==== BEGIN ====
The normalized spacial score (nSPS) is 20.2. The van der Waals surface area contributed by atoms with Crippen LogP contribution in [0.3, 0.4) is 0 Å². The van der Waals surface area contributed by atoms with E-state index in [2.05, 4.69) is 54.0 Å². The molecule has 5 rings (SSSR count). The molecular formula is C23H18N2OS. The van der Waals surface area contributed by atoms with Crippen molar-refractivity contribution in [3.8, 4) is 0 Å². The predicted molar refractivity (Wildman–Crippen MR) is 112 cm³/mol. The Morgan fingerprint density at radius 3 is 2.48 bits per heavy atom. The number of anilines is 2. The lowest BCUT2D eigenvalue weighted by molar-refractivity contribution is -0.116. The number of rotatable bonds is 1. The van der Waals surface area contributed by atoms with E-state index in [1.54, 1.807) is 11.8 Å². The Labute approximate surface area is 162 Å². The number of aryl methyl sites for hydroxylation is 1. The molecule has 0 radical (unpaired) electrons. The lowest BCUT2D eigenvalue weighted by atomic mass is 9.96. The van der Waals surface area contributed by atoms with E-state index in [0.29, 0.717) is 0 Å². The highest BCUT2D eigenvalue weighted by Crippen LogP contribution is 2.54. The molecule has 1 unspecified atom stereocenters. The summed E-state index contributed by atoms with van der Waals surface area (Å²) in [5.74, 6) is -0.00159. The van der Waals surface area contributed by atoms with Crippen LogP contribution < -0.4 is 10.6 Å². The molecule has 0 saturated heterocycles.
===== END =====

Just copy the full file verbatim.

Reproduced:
The normalized spacial score (nSPS) is 20.2. The van der Waals surface area contributed by atoms with Crippen LogP contribution in [0.3, 0.4) is 0 Å². The van der Waals surface area contributed by atoms with E-state index in [2.05, 4.69) is 54.0 Å². The molecule has 5 rings (SSSR count). The molecular formula is C23H18N2OS. The van der Waals surface area contributed by atoms with Crippen molar-refractivity contribution in [3.8, 4) is 0 Å². The predicted molar refractivity (Wildman–Crippen MR) is 112 cm³/mol. The Morgan fingerprint density at radius 3 is 2.48 bits per heavy atom. The number of anilines is 2. The lowest BCUT2D eigenvalue weighted by molar-refractivity contribution is -0.116. The number of rotatable bonds is 1. The van der Waals surface area contributed by atoms with E-state index in [1.54, 1.807) is 11.8 Å². The Labute approximate surface area is 162 Å². The number of aryl methyl sites for hydroxylation is 1. The molecule has 0 radical (unpaired) electrons. The lowest BCUT2D eigenvalue weighted by atomic mass is 9.96. The van der Waals surface area contributed by atoms with E-state index in [0.29, 0.717) is 0 Å². The highest BCUT2D eigenvalue weighted by Crippen LogP contribution is 2.54. The molecule has 1 unspecified atom stereocenters. The summed E-state index contributed by atoms with van der Waals surface area (Å²) in [5.74, 6) is -0.00159. The van der Waals surface area contributed by atoms with Crippen LogP contribution < -0.4 is 10.6 Å². The molecule has 0 saturated heterocycles.